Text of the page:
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04: PolicyPak + WVD: Manage the Start Screen and Taskbar

WVD is great. But finding the icons to run applications can be hard. Use PolicyPak to add visibility to your icons on the Start Screen and Taskbar !

Hi. This is Jeremy Moskowitz, former 15-year Group Policy MVP and Founder of PolicyPak Software. In this video, we’re going to take the Windows Virtual Desktop icons and put them into a very nice place in the Start Screen.

Now they are here in the Start Screen already hanging out under “F” for me for “Fabrikam.” But what I know that people want to do is to actually get the right icons on the correct side on the right side at the right time. That’s what the PolicyPak Start Screen & Taskbar Manager does.

Not only can we put icons here on the right side, we can also put icons on the Taskbar ready to use. So instead of having to have your users know the secret sauce of the “Remote Desktop” or having them have to know where to find them on the left side, we’re going to plant them squarely where they need to be on the right side and squarely into the Taskbar.

How do we do that? To make things go a little bit faster for this video, I’m doing something that’s a little unusual. I’m having the guy who is on this machine—and this machine is going to represent your laptop or this person’s laptop—just for the sake of this demonstration this person is a Group Policy editor.

This person, EastSalesUser1, has created a GPO called “PP Start Screen for WVD,” and here’s the GPO itself. We’re going to do this in the “PolicyPak” node in the “Start Screen Manager for Windows 10” first. We’re going to “Add” a “New Collection.”

The collection describes the style you want to use. I’m going to use “PARTIAL (PRESERVE)” which is going to leave what the user already has in place and add my own stuff. I could also do “FULL (REPLACE)” which would nuke what they have, but I’m just get leave what they have in place.

The next thing I want to do here is to create the actual group name, so I’m going to “Add” a “New Group” called “WVD Apps.” There we go. You can have multiple groups if that’s what you want to show on the Start Screen. Then I’m going to “Add” a “New Desktop Application Tile,” and I’m going to add what’s called a “Custom application.”

Now what’s happening in Windows Virtual Desktop land is, if we take a look here at all the icons, let’s take a look at “Firefox,” for instance. If we right click and go to “More/Open file location,” the icons are all hanging out here on the “Start Menu” and that’s great. We’re going to leverage this information right now.

We’re going to right click over here and go to “Properties.” We’re going to take this “Target” location, and we’re going to paste it in place here and click on “Next” and that’s going to open up more items.

The thing, however, is that you can see that it’s referencing a specific user here, which is not great because you don’t everybody who gets this particular policy setting to try to use these credentials. You want them to be using their credentials all the time. So we have to do a little bit of replacement therapy here. We’re going to exchange this with “%username%@%userDNSdomain%.” That is how we’re going to replace the username.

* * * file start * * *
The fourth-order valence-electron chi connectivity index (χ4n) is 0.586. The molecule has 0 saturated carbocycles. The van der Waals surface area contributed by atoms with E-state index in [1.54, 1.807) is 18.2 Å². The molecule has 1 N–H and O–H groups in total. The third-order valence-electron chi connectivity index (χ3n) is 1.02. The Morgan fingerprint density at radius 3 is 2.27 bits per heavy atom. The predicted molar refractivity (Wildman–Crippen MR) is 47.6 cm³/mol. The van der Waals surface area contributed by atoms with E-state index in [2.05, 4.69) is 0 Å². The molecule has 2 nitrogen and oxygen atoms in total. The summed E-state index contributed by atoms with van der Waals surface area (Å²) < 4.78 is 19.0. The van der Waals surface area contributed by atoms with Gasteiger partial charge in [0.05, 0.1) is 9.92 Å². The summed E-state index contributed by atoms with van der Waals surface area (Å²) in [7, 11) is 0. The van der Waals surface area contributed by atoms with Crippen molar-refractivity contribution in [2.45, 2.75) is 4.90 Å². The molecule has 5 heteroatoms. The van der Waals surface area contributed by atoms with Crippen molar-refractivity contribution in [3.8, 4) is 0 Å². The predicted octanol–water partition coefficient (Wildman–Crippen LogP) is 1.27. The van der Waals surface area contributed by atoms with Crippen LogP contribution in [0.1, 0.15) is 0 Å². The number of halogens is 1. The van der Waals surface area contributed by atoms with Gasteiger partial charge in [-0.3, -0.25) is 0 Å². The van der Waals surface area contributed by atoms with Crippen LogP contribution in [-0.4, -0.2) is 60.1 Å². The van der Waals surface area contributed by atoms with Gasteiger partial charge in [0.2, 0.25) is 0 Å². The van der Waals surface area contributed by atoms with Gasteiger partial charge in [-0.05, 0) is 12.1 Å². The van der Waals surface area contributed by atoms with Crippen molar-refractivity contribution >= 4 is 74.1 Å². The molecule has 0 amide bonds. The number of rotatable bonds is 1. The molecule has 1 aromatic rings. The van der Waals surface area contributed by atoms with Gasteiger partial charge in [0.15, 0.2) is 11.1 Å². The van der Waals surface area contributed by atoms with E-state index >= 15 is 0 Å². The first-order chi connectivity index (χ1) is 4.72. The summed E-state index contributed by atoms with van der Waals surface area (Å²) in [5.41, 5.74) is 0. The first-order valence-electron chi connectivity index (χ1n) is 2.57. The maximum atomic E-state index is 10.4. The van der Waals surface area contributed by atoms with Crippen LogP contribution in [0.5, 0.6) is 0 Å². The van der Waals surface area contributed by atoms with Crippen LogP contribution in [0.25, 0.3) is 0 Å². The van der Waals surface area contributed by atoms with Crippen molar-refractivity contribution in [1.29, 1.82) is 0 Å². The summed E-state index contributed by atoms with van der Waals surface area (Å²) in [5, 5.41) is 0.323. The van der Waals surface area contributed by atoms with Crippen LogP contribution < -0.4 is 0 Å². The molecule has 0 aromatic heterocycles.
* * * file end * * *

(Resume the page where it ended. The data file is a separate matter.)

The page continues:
The other thing we need to replace here is you can see what happens is the “msrdc” is calling a particular user’s “rdp” document here. You can see all that. That’s not good, so we need to replace that as well. We’re going to take this “C:\Users\EastSalesUser1.FABRIKAM4000\AppData\Local” stuff and replace all that with “%localappdata%.”

So what we’re doing is we’re going to evaluate this. For every single person who gets this policy, we’re going to run the “msrdc” application against that particular person’s “localappdata” and feed in the correct “username” and “userDNSdomain” for them to log on. That’s the secret sauce here.

The next thing we want to do is give it a “Shortcut Name,” so I’ll call this “WVD Firefox.” You can give it any name you want. Let me go ahead and also “Change icon.” The way we’ll do this is that we will go here, click on “Change icon,” and we’ll capture the icon information from WVD and click into it and we’re off to the races. That’s all there is to it, and we’ll go ahead and click “Next.”

We can make it a “Medium” icon or a “Small” icon and we can change exactly what “Column” and “Row” it’s in. If you don’t do that, we’ll make a decision for you. And that’s it. You’re off to the races.

Why don’t we do one more, or actually we can do two more since we’re here. I’ll “Add” another “New Desktop Application Tile.” I’ll do a “Custom application.” And then once again let me go ahead and find the Windows Virtual Desktop icons. The one that I want this time is “Google Chrome.”

Now for some reason when we published this application in Windows Virtual Desktop, the Chrome icon didn’t shine through. I’m not exactly sure why. Maybe that’s just a preview thing. But long story short is that’s going to be a little bit problematic if you want to put an icon in there. So let’s go ahead and fix that problem.

So the first thing we want to do is change the “Target Application.” Like I said, we’re going to go ahead and change the username over to “%username%@%userDNSdomain%.” Okay, we’ve got that guy. And then we’ll, like I said, find the reference to the particular user and local app data and change that to “%localappdata%.” And you’re off to the races. We’ll go ahead and click “Next.”

Now we can also give this a name. We can call this “WVD Chrome,” and then we’ll “Change icon.” Now again, because the icon didn’t shine through for some reason, we have a couple choices. Choice number one is to point to an application that exists locally on the Desktop. That would work, and then you can pull the icons from there. Another choice is to “Look for icons in Shell32” because we know that’s going to be on every machine. Then you can pick an icon like this little star guy here or something like that. And we’ll go ahead and click “Medium” as well.